By 2050, two out of every three people are likely to be living in cities or other urban centres, according to a new United Nations report, highlighting the need for more sustainable urban planning and public services.
Owing to both demographic shifts and overall population growth, that means that around 2.5 billion people could be added to urban areas by the middle of the century, predicts the UN Department of Economic and Social Affairs (DESA).
Many countries will face challenges in meeting the needs of their growing urban populations – DESA
Most of the increase is expected to be highly-concentrated in just a handful of countries.
“Together, India, China and Nigeria will account for 35 per cent of the projected growth of the world’s urban population between 2018 and 2050…It is projected that India will have added 416 million urban dwellers, China 255 million and Nigeria 189 million,” said DESA, announcing the findings on Wednesday.
The report also estimates that by 2030, the world could have 43 so-called megacities (up from 31 today, according to reports) – those with more than 10 million inhabitants – most of them in developing countries.
By 2028, the Indian capital, New Delhi, is projected to become the most populous city on the planet.
Currently, Tokyo is the world’s largest, with an agglomeration of 37 million inhabitants, followed by New Delhi (29 million), and Shanghai (26 million). Mexico City and São Paulo, come next; each with around 22 million inhabitants.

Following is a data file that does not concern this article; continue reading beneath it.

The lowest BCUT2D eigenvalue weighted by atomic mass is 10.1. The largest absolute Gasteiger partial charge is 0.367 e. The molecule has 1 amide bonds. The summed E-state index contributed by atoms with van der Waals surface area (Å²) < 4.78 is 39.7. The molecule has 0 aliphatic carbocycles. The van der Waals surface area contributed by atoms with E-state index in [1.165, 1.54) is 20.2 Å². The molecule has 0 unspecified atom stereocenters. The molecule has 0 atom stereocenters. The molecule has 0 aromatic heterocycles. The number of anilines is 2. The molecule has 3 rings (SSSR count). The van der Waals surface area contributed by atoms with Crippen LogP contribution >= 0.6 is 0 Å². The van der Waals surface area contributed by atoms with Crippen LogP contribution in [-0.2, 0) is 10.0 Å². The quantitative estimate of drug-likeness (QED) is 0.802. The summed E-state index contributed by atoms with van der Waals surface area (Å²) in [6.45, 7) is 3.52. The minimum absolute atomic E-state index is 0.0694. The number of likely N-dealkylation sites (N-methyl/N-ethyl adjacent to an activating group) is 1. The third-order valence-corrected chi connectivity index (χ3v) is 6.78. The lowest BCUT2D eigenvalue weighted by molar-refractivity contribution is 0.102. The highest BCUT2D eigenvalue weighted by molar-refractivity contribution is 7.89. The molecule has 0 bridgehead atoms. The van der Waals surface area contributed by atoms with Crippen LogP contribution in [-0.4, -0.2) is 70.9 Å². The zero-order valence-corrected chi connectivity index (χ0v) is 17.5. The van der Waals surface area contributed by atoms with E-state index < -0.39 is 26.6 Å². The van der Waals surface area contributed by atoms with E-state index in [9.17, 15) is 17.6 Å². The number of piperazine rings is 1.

These swelling populations will place extra demands on both resources and services in urban areas, notes the report.
“Many countries will face challenges in meeting the needs of their growing urban populations, including for housing, transportation, energy systems and other infrastructure; as well as for employment and basic services such as education and health care,” said DESA, urging governments adopt better integrated policies to improve the lives of both urban and rural dwellers.
At the same time, linkages between urban and rural areas will need to be strengthened, building on their existing economic, social and environmental ties, the report concludes